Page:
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Palm Pre First Impressions

With CES now well and truly over we still have a few titbits to bring you which we'll try and fit around the week's other breaking news but I suspect there will be little more important announced than the Palm Pre smartphone and its Web OS platform.

Following our coverage of its announcement I managed to score some serious hands-on time with this remarkable device after some particularly sneaky persuasion so here are my first impressions.

Getting the major news out the way first: Yes indeed the Palm Pre is worth the tremendous amount of hype it has generated. It is a potentially game changing device which has unashamedly copied the best aspects from the likes of the iPhone (software design), Android (openness) and even the INQ1 (integrated social networking and automatic contact merging). So let's now break it down.

The Palm Pre is a beautifully made phone. It may be slightly chunkier than the iPhone 3G but it feels equally good in the hand and a lot more sophisticated than the T-Mobile G1. In fact it somehow merges the feeling of a BlackBerry with an iPhone which is no bad thing at all. A nice touch is also the back of the phone where a mirror has been discretely positioned so it is only visible when the keyboard is slid out - handy.

As for the keyboard itself, it's perfectly fine. The layout is highly intuitive and representative of the huge amount of thought that has gone into the Pre's design but its action isn't quite as nice as that seen on the BlackBerry Bold or Nokia E71. Still, it is pre-production. Incidentally, I also found out so are the build materials as Palm hasn't finalised them at this stage so there's still room for further improvement.

At 3.1 inches, the screen could possibly have been a smidgen larger but with a 320 x 480 native resolution it is wonderfully vivid. Multi-touch also works a treat too since the Pre wisely employs a highly responsive capacitive touchscreen.

The camera? Well it may be just 3MP and utilise an LED flash but there must be a lot of clever processing going on in the background because it produced the best images I've seen at this resolution and remember, megapixels are far from the be all and end all of photo quality. In short, it's far better than you'd expect.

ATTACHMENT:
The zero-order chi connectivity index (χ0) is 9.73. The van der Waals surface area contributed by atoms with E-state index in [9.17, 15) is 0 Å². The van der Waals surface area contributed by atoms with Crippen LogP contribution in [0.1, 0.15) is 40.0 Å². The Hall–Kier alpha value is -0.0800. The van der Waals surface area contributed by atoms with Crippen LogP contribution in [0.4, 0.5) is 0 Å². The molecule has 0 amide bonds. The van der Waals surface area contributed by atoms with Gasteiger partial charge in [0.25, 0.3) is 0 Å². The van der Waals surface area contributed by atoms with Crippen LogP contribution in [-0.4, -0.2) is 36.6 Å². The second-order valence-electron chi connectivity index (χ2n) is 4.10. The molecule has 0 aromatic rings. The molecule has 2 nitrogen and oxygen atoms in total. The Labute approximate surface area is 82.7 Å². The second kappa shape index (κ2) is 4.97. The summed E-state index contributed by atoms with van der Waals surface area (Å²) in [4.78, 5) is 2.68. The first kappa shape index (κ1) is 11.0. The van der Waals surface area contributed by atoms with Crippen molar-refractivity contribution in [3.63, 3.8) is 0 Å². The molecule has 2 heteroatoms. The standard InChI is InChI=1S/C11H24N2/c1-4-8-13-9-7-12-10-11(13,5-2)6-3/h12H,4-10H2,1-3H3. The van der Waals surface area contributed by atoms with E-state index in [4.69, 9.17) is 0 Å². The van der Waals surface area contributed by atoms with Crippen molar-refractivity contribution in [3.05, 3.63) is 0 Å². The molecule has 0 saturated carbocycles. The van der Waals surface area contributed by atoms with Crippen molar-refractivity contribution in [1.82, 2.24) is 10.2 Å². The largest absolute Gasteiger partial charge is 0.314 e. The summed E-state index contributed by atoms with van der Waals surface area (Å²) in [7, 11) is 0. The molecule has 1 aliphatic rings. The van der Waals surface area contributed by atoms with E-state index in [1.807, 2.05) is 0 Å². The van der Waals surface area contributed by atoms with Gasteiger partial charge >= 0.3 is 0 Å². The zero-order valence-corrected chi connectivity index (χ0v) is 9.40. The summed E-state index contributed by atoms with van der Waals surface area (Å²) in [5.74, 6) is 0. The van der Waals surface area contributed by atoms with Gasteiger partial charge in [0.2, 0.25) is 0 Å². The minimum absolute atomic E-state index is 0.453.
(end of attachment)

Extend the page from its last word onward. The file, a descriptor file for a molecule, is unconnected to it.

Now nice as the Pre is, the real magic is performed by the superb Web OS and here it seems Palm has deliberately set out to not only (in some cases quite blatantly) swipe the best bits of its biggest rivals but also deliberately highlight their failings. Check out this list when compared to the iPhone, for example: multitasking, copy and paste, MMS, turn by turn Google Maps directions, Bluetooth 2.1 EDR with A2DP, video recording, multiple calendar support, drag and drop media content, free OTA syncing, an open source platform and a removable battery. Are you listening Mr Jobs?

In practice however these inclusions are not just to score points they really are beautifully implemented. For those who are fans of the iPhone interface a homescreen of icons can be called up at any moment (and without exiting your particular application) while the 'cards' system of grouping open apps like browser tabs which can be shuffled between is quite brilliantly handled.

Go to page 2: CES 2009: Palm Pre First Impressions
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January 14, 2009, 9:05 pm

Is WM dead yet?


January 14, 2009, 10:39 pm

I was going to get a Sony Ericsson X1 but I think I will stick with my P1i until this comes out :)


January 14, 2009, 11:56 pm

Can't wait to have a go with one of these. It's all really impressive. Great to see them take the best bits from everywhere and then add a load more.


January 15, 2009, 2:28 am

Yay...native flash support :) micro SD :(


January 15, 2009, 1:12 pm

As a 3G iphone owner, this is really interesting... I eagerly await a review :D I am half hoping that it's not better than the iphone, so that i don't want to cancel my contract/upgrade...


January 15, 2009, 3:01 pm

Well done Gordon.

This whole flash support is confusing. I saw a hands-on video with the Palm rep. talking to the reviewer. She clearly said there was no flash support. Many other people said flash is indeed supported!

I wanted to avoid mentioning the iPhone here. But I can’t help it. Wouldn’t you agree that the iPhone deserves some of the credit for this positive revolution in the mobile phone industry. If there was no iPhone, would we still see Android, Web OS, and the many other nice platforms/phones in/coming to the market?

Andy Vandervell

January 15, 2009, 3:04 pm

Well I don't know what Gordon would say, but I'd agree. It would be churlish to say nothing like this would have happened without the iPhone, but it certainly concentrated people's efforts in this direction and that can only be a good thing. 2008 was already a great year for smartphones and 2009 looks like it could be even better.


January 19, 2009, 1:38 am

@Qortuba - I was told Flash would be supported, so perhaps there was confusion about what would be available from launch? We're still waiting for a final release spec - either way however, it's coming.

I also agree with you and Andy about the iPhone's part in all this. The Web OS development was headed up by a senior ex Apple employee and it heartily steals many of its best features including gestures and much of the clean UI appearance (I've no idea what the legal issues - if any - are with this). That said, it equally borrows from ideas behind the INQ1 and Android but from what I've seen has combined and conquered - as well as throwing in a few very smart tricks (Cards, for example) of its own.

2009 may well be a rubbish year economically, but you're right: it should be a great year for smartphones.

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